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By Thomas Muellner
It’s almost a rite of passage. Your son or daughter goes off on their own for college, takes an extended trip abroad with friends or moves into an apartment for the first time, only to realize that independence comes with a hefty price tag.
Sooner or later, the phone rings.
“So, I was wondering if you might be able to help me out. I got into a little jam money-wise, and I need a favor.”
While it’s natural to want to provide for loved ones, it’s often difficult to know where to draw the line when it comes to rescuing teens, college students and adult children from their financial blunders. Because whether your son or daughter is faced with a dwindling bank account, a stack of past-due bills or crippling credit card debt, no two situations are the same.
If your child is putting their financial future in jeopardy as a result of money mismanagement, consider these points before jumping in to save the day.
The only thing worse than having a child in debt or struggling with a financial hardship is for you as a parent to put yourself in the same boat with them. Sometimes being a good parent requires tough love.
If you’ve done the hard work of saving for retirement, the last thing you should do is use the limited funds you’ve set aside for your golden years to bail out a dependent child. It will be much harder for you to rebuild those funds over the remainder of your professional career. And withdrawing assets early from 401(k) and other retirement accounts comes with steep penalties. In some cases, you may be forfeiting as much as 10 percent of your retirement savings by withdrawing prematurely.
Any major money moves that will significantly impact your net worth, such as taking out a second mortgage or selling off capital assets (e.g., cars, jewelry), should be done with caution. Though the quick cash may seem like an obvious fix, there’s no turning back once assets have been liquidated.
Likewise, if your son or daughter asks you to co-sign a loan -- say, to purchase a vehicle or consolidate debt -- understand that you’re financially liable if the loan defaults. Even a missed payment will result in a ding on your credit.
If you have the discretionary means to lend a hand, it’s still smart to weigh a variety of factors when deciding whether to play the role of financial superhero.
What’s the crisis? How old is the child? Are they capable of resolving the situation on their own with a bit of guidance?
As a first step, be candid with your child and assess the situation. Rather than simply asking, “How much do you need?” try to fully understand the issue (or issues) your child is dealing with. It may be uncomfortable, but it will lay an honest foundation for resolution and give you the information you need to offer advice and support.
Small mistakes can be learning experiences; big mistakes can be life-altering. If your son or daughter needs help making rent because they’re still getting their footing after graduation, you may be inclined to write a check and then guide them through setting up an emergency savings fund. If they’ve been out of school for several years and are $20,000 in the hole with credit card debt, writing a check probably isn’t an option, nor is it likely to solve the root problem. But each case is unique.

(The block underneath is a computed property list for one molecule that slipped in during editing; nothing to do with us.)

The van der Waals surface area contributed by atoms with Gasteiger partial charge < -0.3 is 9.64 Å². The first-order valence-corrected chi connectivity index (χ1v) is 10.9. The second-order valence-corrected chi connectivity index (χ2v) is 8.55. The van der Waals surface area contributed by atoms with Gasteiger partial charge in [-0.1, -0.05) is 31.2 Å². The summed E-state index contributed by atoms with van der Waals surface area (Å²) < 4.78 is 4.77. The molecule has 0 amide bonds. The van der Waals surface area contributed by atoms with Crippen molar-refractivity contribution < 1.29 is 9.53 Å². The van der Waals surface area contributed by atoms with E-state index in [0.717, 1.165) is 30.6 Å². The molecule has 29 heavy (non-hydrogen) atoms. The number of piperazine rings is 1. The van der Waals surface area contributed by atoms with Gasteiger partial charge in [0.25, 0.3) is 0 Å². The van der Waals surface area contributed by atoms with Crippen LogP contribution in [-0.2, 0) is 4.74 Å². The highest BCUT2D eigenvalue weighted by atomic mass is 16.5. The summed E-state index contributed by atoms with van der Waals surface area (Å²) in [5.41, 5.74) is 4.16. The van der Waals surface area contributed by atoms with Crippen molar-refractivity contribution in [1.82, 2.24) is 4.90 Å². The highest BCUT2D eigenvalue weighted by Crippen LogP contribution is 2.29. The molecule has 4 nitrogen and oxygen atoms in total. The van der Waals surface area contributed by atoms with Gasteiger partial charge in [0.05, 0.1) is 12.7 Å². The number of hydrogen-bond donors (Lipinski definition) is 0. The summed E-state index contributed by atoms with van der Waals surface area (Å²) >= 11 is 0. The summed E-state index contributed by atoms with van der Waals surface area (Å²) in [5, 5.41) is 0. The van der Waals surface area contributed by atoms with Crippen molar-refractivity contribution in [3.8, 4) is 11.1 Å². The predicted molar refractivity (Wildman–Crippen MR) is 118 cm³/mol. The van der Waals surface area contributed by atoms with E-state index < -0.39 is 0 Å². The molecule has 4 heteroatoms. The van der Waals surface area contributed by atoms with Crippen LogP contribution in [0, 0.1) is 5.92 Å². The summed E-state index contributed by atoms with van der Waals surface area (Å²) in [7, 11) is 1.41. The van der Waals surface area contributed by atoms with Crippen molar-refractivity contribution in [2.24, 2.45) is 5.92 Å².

Keep in mind that some financial mistakes, though seemingly small, can linger over time. For example, a single collections notice can take up to seven years to fall off of your child’s credit report. When they go to apply for a car loan or mortgage in their late 20s or early 30s, they still may be dealing with the financial blunders of their youth.
While financial mistakes are inevitable for some, the best way to help your kids avoid serious financial struggles throughout their life is to teach them the basics of money management and budgeting at an early age. From chores and allowance to part-time jobs and savings accounts, take every opportunity to highlight the consequences of overspending and the benefits of financial stability.
Once your child has proven that they can be trusted to manage their own money, help them start building credit with yours by adding them as an authorized user on your credit card. By setting a low limit of a couple hundred dollars or less, you can let them experience what it feels like to use credit responsibly before getting an account of their own. Plus, establishing a strong credit history can help offset the damage caused by a minor blemish on their credit report down the road.
If you’ve weighed your options and decided to use your own money to help rescue a teen or struggling young adult from their financial woes, set clear guidelines before the funds change hands.
If the money offered is intended to be a loan, put it in writing and make your child sign a basic promissory note. Similarly, if there are expectations such as attending school or actively pursuing a new job attached to a gift, be explicit about them and outline consequences if expectations are not met. Unfortunately, writing a check without guidelines and a strong plan for rebuilding your child’s financial standing often leads to a repeat of the same situation.
Moreover, if the situation is particularly dire and you’re concerned that the funds you’re willing to share will not be spent as intended, know that it’s OK to make payment directly to an organization or institution (i.e., utility, college, property manager) on your child’s behalf.
Though dealing with a financial crisis in the family can be draining for everyone involved, there’s usually a solution if all parties are open and honest about how to move forward. By focusing on tangible goals and personal finance best practices, you can rest easy knowing that you’re being a good parent while helping your child find their way back to financial stability.
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